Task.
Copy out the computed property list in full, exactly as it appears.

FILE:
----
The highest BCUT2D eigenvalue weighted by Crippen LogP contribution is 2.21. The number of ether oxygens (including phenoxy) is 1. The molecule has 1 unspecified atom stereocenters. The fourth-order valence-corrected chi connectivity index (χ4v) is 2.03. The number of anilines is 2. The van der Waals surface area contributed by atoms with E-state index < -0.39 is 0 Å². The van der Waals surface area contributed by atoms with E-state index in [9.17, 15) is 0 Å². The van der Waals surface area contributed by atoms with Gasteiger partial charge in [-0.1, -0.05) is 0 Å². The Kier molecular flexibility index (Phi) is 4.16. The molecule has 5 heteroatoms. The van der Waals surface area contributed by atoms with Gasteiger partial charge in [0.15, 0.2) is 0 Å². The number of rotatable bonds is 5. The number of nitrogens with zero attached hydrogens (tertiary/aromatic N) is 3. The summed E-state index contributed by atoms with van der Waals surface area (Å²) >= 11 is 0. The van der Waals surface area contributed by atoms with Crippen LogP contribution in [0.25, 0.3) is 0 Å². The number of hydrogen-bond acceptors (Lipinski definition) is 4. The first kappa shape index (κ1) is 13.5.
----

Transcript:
The highest BCUT2D eigenvalue weighted by Crippen LogP contribution is 2.21. The number of ether oxygens (including phenoxy) is 1. The molecule has 1 unspecified atom stereocenters. The fourth-order valence-corrected chi connectivity index (χ4v) is 2.03. The number of anilines is 2. The van der Waals surface area contributed by atoms with E-state index < -0.39 is 0 Å². The van der Waals surface area contributed by atoms with E-state index in [9.17, 15) is 0 Å². The van der Waals surface area contributed by atoms with Gasteiger partial charge in [-0.1, -0.05) is 0 Å². The Kier molecular flexibility index (Phi) is 4.16. The molecule has 5 heteroatoms. The van der Waals surface area contributed by atoms with Gasteiger partial charge in [0.15, 0.2) is 0 Å². The number of rotatable bonds is 5. The number of nitrogens with zero attached hydrogens (tertiary/aromatic N) is 3. The summed E-state index contributed by atoms with van der Waals surface area (Å²) >= 11 is 0. The van der Waals surface area contributed by atoms with Crippen LogP contribution in [0.25, 0.3) is 0 Å². The number of hydrogen-bond acceptors (Lipinski definition) is 4. The first kappa shape index (κ1) is 13.5.